Cooperatives such as Organic Valley, the largest farmer-owned organic cooperative in the United States, have responded by allowing some farmers to increase production.
The cooperative says demand for organic milk has gone up across the country by 11.3% in the past 52 weeks, based on data from SPINS MULO, a multi-outlet tracking service, looking back from Nov. 29. Over the past 12 weeks, it’s grown by 8.4%.
The increase is encouraging news for the future of organic dairy farming in Vermont, said John Cleary, New England manager for Organic Valley Cooperative. “We do hope to bring on more farmers in Vermont in the future,” he said. Many farmers have gone organic to get a premium price.
Even a modest 5% to 7% increase in consumption “means we need quite a bit more milk,” Cleary said. He estimates that market demand could sustain about 50 more organic dairy farms in the next five to 10 years.
Vermont now has about 200 organic dairy farms, with herds ranging in size from 15 cows to 350 or so. Vermont has about 650 total dairy farms in all, accounting for 80% of the state’s working landscape. But dairy has been in crisis for years, with farmers losing money and many farms going out of business.
Organic dairy is an attractive option for farmers because it pays more than conventional milk. Right now, organic milk in Vermont is sold for $30 to $35 a hundredweight, and there’s an extra premium for grass-fed milk, which ranges from $35 to $40. Conventional dairy farmers get about half that much.
With organic milk, “that’s a price that farmers can make money, if you’re a good manager,” said Cleary.
However, too much organic milk can cause a glut in the market and lead to a decrease in price, as happened in 2017. So, cooperatives have to coordinate carefully with the market.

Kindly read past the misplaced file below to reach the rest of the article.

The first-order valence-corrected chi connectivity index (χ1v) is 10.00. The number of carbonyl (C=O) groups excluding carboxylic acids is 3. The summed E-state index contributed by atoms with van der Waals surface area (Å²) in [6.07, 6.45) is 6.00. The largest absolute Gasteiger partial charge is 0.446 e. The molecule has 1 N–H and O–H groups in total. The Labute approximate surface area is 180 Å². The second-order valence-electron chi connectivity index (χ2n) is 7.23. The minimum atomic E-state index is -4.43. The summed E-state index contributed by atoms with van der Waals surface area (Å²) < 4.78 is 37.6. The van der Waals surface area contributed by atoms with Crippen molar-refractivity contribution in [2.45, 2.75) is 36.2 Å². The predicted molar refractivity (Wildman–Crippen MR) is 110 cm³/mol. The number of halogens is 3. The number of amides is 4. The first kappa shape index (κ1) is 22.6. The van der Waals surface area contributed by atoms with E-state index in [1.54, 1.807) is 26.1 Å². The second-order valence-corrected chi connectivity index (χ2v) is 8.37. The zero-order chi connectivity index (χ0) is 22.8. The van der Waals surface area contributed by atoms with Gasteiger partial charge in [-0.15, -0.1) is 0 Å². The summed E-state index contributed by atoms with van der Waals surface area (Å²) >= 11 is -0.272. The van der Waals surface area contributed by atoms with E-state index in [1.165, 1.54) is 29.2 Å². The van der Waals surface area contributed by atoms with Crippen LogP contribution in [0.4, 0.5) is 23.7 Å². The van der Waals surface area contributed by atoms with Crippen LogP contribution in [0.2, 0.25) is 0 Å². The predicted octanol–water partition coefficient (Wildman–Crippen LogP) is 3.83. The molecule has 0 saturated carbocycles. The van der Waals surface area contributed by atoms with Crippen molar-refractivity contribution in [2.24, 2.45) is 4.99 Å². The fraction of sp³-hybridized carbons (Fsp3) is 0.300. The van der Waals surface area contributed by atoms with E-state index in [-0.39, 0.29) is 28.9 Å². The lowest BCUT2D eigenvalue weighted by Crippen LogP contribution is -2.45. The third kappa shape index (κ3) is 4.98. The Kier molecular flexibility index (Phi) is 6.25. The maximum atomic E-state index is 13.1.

While conventional dairy farms have been getting bigger in an effort to compete, organic dairies can do well on a smaller scale, and Cleary says that’s an opportunity for Vermont.
“A lot of other parts of the country don’t have the same number of small-scale dairies left,” he said.
Dairy farmers in Vermont have been grappling to find solid financial footing, and the pandemic made things worse. One casualty was Thomas Dairy in Rutland, a family business that closed in October after nearly 100 years in operation.
But while conventional milk lost the regular business they did with restaurants at the start of the governor’s stay-home order, organic dairy got a boost at a time when people were staying — and eating — at home more often.
Demand for retail grocery products has increased, while food service has gone down, as people are eating more meals at home and fewer meals out, said Elizabeth McMullen, a spokesperson for Organic Valley. E-commerce has also been affected, according to McMullen, and demand for single-service milk products has gone up.
“We have seen an impact in demand because of social distancing and more consumers eating at home. As more and more people look for healthy, quality ingredients, we have seen increased demand for our organic products,” McMullen said in a written statement.
“During stressful times, or for other reasons, maybe people are looking for healthy foods and foods that align with their values,” said Cleary, who made a presentation to the Citizens Advisory Council on Lake Champlain’s Future as it discussed the future of dairy farming in Vermont and its impact on water quality.
Longtime organic practices like cover-cropping are now being used by some conventional farmers to keep soil from eroding into nearby waterways; the practice keeps roots in the soil year-round.
And organic farms are held to other standards, like crop rotation and pasturing animals. Rotating crops keeps the soil healthy and able to hold more water, while pasturing animals allows manure to spread onto soil more gradually than liquid storage. So, more organic dairies could benefit the environment, keeping waters clean.
Maddie Kempner of the Northeast Organic Farming Association said Vermont producers report higher demand for organic food across all product categories, even beyond dairy.
“People are going more out of their way to seek out options that they feel are supporting their overall health and well-being at a time when that’s really, really necessary,” she said.
Kempner said too much of Vermont’s agricultural economy is based on dairy, and that poses a risk.
“I don’t think there’s any other state in the country who has as much of their farmland tied up in producing one commodity. So that’s an economic reality that we really need to look at and think about how to diversify, for our own food security and the future of that working landscape,” Kempner said.